110. Overall, the evaluation finds that IMF medium-term forecasts for GDP growth in the WEO meet the basic forecasting efficiency standards in most countries, with little evidence of a built-in organizational bias.57

111. However, problems exist in the medium-term forecasts for a notable number of member countries, many of them the same as those Timmermann (2006) identified in the context of current- and next-year forecasts. WEO medium-term forecasts have a tendency to overpredict GDP growth. In a universe of 180 countries over the sample period 1990–2011, between two-thirds and three-fourths show predicted growth rates on average higher than actual growth rates. In 20 percent to 30 percent of the countries this bias is statistically significant. Measured on an annual basis, the average bias ranges between 0.14 percentage point and 0.76 percentage point, depending on the forecast horizon, the measure used (median or mean), and the method (descriptive or regression-based statistics from either country or panel regressions). As in short-term forecasts, the existence of bias in medium-term forecasts of GDP growth seems to be largely a reflection of the inability to predict crises and large recessions.

112. The tendency to overpredict medium-term GDP growth is present in economies across all IMF area departments—except for the Middle East and Central Asia Department, where underprediction is the norm—across different levels of development, and regardless of IMF program participation status. Statistically significant biases are more frequent among economies in the African Department and in emerging market and low-income economies. The magnitude of the optimistic biases is however greater in advanced economies, reflecting the fact that large biases are concentrated in a few G7 economies.58 Medium-term program forecasts of GDP growth for countries with a history of IMF-supported programs over the sample period (1990–2011) are more optimistic than for nonprogram countries by a sizable and statistically significant margin.59 Program-related optimistic biases tend to be concentrated in the year the program starts and to be corrected within one year.

113. Though the tendency towards overoptimism in IMF medium-term forecasts of GDP growth exists in the statistical sense, the qualifications with respect to the reliability of statistical tests of accuracy and efficiency emphasized in Faust (2013) and already noted in the discussion of short-term forecasts should be kept in mind.

114. In the IMF’s medium-term forecasts serial correlation is less frequent than bias—which limits the scope for using past errors to help improve forecasts. However, for a notable share of countries, the evaluation finds that forecasts of GDP growth in the United States, Germany, or China, as well as of oil prices, can help explain medium-term forecast errors and thus could in principle be used to improve forecasts. This result mirrors the findings for short-term forecasts reported in Chapter 4. This type of inefficiency is more frequent in medium-term than in short-term forecasts—possibly because efforts to account for international spillovers and interrelationships between countries in WEO forecasts, as previously recommended by Timmerman (2006), seem to have been implemented more in short-term than in medium-term forecasting,60 and possibly because less effort is made to coordinate medium- than short-term forecasts.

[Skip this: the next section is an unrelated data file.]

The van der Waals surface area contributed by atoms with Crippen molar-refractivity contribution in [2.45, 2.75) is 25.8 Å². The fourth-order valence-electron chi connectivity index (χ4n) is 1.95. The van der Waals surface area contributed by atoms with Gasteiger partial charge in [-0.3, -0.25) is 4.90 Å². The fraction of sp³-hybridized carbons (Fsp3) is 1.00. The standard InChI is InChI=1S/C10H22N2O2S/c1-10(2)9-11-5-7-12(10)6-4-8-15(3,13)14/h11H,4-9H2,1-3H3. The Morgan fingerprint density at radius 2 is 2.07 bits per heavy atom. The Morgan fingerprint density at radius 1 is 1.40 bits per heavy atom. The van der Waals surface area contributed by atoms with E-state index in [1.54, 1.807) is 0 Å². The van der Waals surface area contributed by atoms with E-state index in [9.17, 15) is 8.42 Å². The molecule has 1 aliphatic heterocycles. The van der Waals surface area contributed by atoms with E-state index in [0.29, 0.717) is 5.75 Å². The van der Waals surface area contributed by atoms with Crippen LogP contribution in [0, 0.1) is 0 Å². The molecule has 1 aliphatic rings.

115. Finally, while IMF medium-term forecasts of GDP growth are clearly more accurate than naïve (no change) and mechanical (e.g., Hodrick-Prescott filter) forecasts, they are somewhat less accurate than private sector forecasts as published by Consensus Economics.

F. Assessment

116. To assess the quality of IMF medium-term forecasts, this chapter has relied on two metrics—the appropriateness of the methods and procedures used and the quality of IMF medium-term forecasts of GDP growth in terms of informational efficiency and accuracy.

117. The chapter concludes that:

  • The methods used in medium-term forecasts of GDP growth for individual economies are broadly appropriate, but sufficient coordination for better analytical consistency at the regional and global levels is lacking.

  • The overall quality of IMF medium-term forecasts for GDP growth is acceptable, although there is more room for improvement relative to short-term forecasts.

    • —Forecasts are unbiased for most countries. Optimistic biases are found in a nonnegligible share of the membership, including many G20 countries, in all but one IMF area department, in countries at all stages of development, and regardless of IMF program participation status. As with short-term forecasts, however, these biases do not seem systemic and are critically influenced by an entrenched inability to predict recessions, which is not particular to the IMF.

    • —IMF medium-term forecasts outperform forecasts made using mechanical and naïve methods (suggesting that staff judgment adds quality to forecasts), but they are somewhat less accurate than private sector forecasts.

    • —Serial correlation is not frequent in IMF medium-term forecasts, but there are substantially more signs of informational inefficiency—related to insufficient consideration of spillovers and interdependencies in the global economy—than in short-term forecasts.

  • Central or point forecasts are appropriately complemented by a broader set of discussions about medium-term issues—including risk assessments described with fan charts and alternative scenarios to the baseline projections based on the central forecasts. These discussions are increasingly important in IMF flagship documents, notably the WEO, and are also included in other multilateral products such as spillover reports and pilot external sector reports. Country authorities highly value analyses using risk assessments and scenarios as well as the point forecasts on which they are based.

    Other Resources Citing This Publication